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A common virus that causes no harm in most people may be a danger to organ transplant recipients and other immunocompromised people, Columbia University researchers have found.
Heart transplants, donor hearts, and transplant waitlists all fell sharply at the start of the COVID-19 pandemic in the United States, Columbia University researchers have found.
The health of donated human lungs judged too poor for transplantation can be recovered using a cross-circulation technique designed by biomedical engineers at Columbia University.
- August 30, 2019
Most patients who died or were removed from the kidney transplant waitlist before getting a transplant received multiple offers for a donor kidney.
- June 28, 2019
Hematopoietic stem cells can survive extraordinary stress. Columbia scientists have learned how they escape death, which could lead to new treatments for blood cancers and diseases related to aging.
- May 10, 2019
Columbia engineers and surgeons show that new salvage methods can recondition severely damaged lungs to meet transplantation criteria and could make more lungs available for patients.
- November 29, 2018
Columbia researchers have discovered that the human intestine has a reservoir of blood-forming stem cells and that the cells play a central role in the success of organ transplantation.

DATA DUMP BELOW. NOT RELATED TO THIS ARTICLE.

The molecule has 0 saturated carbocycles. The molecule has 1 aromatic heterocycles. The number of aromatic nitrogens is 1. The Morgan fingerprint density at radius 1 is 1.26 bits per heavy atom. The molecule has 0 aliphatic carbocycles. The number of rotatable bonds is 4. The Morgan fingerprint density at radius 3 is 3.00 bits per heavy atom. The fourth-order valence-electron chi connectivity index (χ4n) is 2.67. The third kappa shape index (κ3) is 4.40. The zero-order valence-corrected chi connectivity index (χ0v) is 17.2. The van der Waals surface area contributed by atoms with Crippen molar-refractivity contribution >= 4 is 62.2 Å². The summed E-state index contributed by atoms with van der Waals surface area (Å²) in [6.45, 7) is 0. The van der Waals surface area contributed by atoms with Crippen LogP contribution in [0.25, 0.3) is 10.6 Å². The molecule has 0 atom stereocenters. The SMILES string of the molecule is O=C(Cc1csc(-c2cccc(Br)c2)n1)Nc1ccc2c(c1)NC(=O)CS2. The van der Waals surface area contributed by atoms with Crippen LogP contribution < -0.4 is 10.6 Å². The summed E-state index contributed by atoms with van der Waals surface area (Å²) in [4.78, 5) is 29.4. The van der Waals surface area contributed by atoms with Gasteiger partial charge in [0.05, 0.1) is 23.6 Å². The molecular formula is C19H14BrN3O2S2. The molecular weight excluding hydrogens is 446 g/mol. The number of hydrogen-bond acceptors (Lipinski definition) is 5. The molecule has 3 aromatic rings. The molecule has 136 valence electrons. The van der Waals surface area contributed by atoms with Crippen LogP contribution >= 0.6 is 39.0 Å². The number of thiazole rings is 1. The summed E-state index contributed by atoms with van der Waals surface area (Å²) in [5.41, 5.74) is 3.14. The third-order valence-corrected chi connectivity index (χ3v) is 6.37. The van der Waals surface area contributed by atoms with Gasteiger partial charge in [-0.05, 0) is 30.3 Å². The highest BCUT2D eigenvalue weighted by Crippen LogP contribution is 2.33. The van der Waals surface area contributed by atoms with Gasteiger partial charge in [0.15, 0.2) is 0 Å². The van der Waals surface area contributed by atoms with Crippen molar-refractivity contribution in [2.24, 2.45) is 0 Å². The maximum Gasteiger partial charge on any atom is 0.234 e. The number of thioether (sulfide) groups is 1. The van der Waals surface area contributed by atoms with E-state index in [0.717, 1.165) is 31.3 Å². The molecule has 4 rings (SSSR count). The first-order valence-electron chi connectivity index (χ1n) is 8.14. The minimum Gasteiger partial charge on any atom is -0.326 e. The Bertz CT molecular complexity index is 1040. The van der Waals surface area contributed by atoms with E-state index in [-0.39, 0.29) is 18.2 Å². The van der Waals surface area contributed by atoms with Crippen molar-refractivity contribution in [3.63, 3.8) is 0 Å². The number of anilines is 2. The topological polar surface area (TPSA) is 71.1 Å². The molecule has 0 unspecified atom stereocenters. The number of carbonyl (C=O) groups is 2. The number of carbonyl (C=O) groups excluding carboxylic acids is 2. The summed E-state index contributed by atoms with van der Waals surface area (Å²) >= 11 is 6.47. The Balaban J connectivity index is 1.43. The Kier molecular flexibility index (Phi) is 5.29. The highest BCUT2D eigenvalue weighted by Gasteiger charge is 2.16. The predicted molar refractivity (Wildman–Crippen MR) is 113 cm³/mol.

- October 25, 2018
A biopsy test that helps transplant centers select kidneys for transplantation is often inaccurate, a new study has found, suggesting that reliance on the biopsy should be reduced.
- April 10, 2018
A new Science study from Columbia stem cell researchers has found that the liver is the surprising source of a growth factor that keeps bone marrow stem cells healthy.
- December 19, 2017
A growing number of kidneys from deceased donors are discarded, but a new study suggests that most of these could be successfully transplanted.
- August 31, 2017
Columbia bioengineers and surgeons have developed a technique in animal models that overcomes a long-standing hurdle in lung regeneration.
- July 6, 2017
Transplantation with even suboptimal kidneys provides a significant survival advantage compared to remaining on dialysis, CUIMC researchers say.